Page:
Erskine of Linlathen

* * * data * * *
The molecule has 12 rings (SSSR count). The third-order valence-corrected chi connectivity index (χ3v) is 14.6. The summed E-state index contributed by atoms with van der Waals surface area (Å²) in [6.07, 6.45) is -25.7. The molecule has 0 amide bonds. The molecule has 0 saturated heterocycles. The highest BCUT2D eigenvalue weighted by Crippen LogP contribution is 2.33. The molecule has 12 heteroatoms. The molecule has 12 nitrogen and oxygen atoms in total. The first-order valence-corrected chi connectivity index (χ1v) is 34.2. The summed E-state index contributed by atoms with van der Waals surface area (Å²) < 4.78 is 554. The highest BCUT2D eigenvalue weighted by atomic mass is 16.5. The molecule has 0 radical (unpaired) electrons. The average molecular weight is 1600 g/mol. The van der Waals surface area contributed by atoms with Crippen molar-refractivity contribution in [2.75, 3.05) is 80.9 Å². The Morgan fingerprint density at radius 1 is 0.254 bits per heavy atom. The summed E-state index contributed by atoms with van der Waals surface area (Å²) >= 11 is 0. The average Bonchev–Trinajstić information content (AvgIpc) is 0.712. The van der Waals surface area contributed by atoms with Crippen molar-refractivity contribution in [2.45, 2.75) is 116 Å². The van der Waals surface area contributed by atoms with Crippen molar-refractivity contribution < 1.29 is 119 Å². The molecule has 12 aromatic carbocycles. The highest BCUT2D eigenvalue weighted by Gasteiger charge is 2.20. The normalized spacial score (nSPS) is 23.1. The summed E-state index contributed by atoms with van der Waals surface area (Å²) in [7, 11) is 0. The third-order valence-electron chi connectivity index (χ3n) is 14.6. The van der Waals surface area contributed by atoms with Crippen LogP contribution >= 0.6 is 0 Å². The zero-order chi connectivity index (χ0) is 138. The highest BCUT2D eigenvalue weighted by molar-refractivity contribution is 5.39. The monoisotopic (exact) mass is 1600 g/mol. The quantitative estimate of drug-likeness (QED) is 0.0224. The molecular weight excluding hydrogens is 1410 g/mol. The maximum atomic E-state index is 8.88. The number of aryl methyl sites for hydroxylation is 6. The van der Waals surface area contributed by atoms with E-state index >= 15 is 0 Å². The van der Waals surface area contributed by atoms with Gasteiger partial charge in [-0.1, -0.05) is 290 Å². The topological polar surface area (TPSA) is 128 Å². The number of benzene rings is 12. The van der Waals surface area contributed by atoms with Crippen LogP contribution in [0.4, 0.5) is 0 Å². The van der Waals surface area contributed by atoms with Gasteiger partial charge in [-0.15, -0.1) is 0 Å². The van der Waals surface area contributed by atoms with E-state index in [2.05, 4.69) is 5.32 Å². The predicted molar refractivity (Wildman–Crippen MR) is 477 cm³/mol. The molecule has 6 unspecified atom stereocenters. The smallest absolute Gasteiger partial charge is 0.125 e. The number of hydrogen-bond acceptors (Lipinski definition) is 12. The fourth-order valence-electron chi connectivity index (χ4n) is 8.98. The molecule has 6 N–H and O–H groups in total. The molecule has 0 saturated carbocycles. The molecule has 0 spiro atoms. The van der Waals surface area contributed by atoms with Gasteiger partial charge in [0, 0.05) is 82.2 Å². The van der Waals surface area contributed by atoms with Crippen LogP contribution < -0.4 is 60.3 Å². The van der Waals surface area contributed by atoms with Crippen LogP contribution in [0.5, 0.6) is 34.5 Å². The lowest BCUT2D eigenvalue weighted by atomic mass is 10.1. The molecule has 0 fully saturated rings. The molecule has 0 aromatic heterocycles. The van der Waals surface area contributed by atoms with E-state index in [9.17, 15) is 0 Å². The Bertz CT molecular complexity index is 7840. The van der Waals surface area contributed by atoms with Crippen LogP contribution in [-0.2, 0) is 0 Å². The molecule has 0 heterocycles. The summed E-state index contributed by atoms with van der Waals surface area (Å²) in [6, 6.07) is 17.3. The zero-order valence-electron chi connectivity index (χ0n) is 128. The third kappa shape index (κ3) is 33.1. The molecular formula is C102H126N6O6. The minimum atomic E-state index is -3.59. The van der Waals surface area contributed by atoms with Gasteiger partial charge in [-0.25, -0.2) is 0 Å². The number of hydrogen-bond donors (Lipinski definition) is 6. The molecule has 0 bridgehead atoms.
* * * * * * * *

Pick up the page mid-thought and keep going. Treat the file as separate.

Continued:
In my drives I generally go out towards the west, and of course return with my face towards the east. During the winter I was attracted and interested by the frequent recurrence of the same natural phenomenon. The moon rose a little before the sun set, and had just the appearance of a thin bit of fleecy cloud, like a great many others, for in the hazy atmosphere its outline was not at all distinct. I was not looking out for the moon, and so it was often a good while before I identified it as the moon. I saw it simply as a bit of cloud floating about along with many others of a like tissue ad even a like form. At last it gradually distinguished itself from the rest by having always the same shape and the same place. It got occasionally covered over or merged in the other fleecy things; but still it never failed to reassert its own individuality. It was evidently a permanent thing among changeable things – an objective thing amongst subjective things, shall I say? For I felt that these clouds were exhalations from myself (I being the earth), suggestions of my own mind, continually liable to change through the modifications which they suffered from other thoughts; they were all decidedly subjective. At the same time they bore witness not infrequently to the existence of an objective, just as the clouds bear witness to the existence of the sun by the glory which they receive from him. But I wanted and needed to have the consciousness of the actual presence of the great Objective in me, - not thoughts about God, but God, or at least something which I was sure did not depend upon myself, but would always assert its own distinct independent reality, and which could not possibly be my own imagination, having this personal power and life in it, unmistakably.